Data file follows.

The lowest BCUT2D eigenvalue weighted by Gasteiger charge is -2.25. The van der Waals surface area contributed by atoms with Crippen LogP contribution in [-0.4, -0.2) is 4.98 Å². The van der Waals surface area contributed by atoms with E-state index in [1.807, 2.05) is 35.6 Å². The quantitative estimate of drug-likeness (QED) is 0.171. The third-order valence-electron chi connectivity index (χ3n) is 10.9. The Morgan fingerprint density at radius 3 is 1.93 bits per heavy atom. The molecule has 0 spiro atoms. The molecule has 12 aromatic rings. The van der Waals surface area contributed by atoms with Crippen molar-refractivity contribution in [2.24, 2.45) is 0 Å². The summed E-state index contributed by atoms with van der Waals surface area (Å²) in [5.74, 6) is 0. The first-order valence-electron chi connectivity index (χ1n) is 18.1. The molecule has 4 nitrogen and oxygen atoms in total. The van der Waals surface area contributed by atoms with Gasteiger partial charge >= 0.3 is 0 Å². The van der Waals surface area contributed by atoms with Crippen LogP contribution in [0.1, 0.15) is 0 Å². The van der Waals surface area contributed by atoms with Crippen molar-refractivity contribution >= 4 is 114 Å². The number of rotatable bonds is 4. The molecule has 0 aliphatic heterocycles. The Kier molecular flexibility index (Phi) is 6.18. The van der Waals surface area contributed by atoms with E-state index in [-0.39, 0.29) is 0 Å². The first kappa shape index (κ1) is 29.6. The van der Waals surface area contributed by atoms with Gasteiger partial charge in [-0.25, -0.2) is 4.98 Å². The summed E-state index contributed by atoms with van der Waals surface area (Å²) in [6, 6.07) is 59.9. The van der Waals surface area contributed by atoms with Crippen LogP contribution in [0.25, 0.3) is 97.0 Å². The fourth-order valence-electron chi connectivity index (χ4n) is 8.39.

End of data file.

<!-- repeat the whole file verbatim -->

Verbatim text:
The lowest BCUT2D eigenvalue weighted by Gasteiger charge is -2.25. The van der Waals surface area contributed by atoms with Crippen LogP contribution in [-0.4, -0.2) is 4.98 Å². The van der Waals surface area contributed by atoms with E-state index in [1.807, 2.05) is 35.6 Å². The quantitative estimate of drug-likeness (QED) is 0.171. The third-order valence-electron chi connectivity index (χ3n) is 10.9. The Morgan fingerprint density at radius 3 is 1.93 bits per heavy atom. The molecule has 0 spiro atoms. The molecule has 12 aromatic rings. The van der Waals surface area contributed by atoms with Crippen molar-refractivity contribution in [2.24, 2.45) is 0 Å². The summed E-state index contributed by atoms with van der Waals surface area (Å²) in [5.74, 6) is 0. The first-order valence-electron chi connectivity index (χ1n) is 18.1. The molecule has 4 nitrogen and oxygen atoms in total. The van der Waals surface area contributed by atoms with Gasteiger partial charge >= 0.3 is 0 Å². The van der Waals surface area contributed by atoms with Crippen LogP contribution in [0.1, 0.15) is 0 Å². The van der Waals surface area contributed by atoms with Crippen molar-refractivity contribution >= 4 is 114 Å². The number of rotatable bonds is 4. The molecule has 0 aliphatic heterocycles. The Kier molecular flexibility index (Phi) is 6.18. The van der Waals surface area contributed by atoms with E-state index in [-0.39, 0.29) is 0 Å². The first kappa shape index (κ1) is 29.6. The van der Waals surface area contributed by atoms with Gasteiger partial charge in [-0.25, -0.2) is 4.98 Å². The summed E-state index contributed by atoms with van der Waals surface area (Å²) in [6, 6.07) is 59.9. The van der Waals surface area contributed by atoms with Crippen LogP contribution in [0.25, 0.3) is 97.0 Å². The fourth-order valence-electron chi connectivity index (χ4n) is 8.39.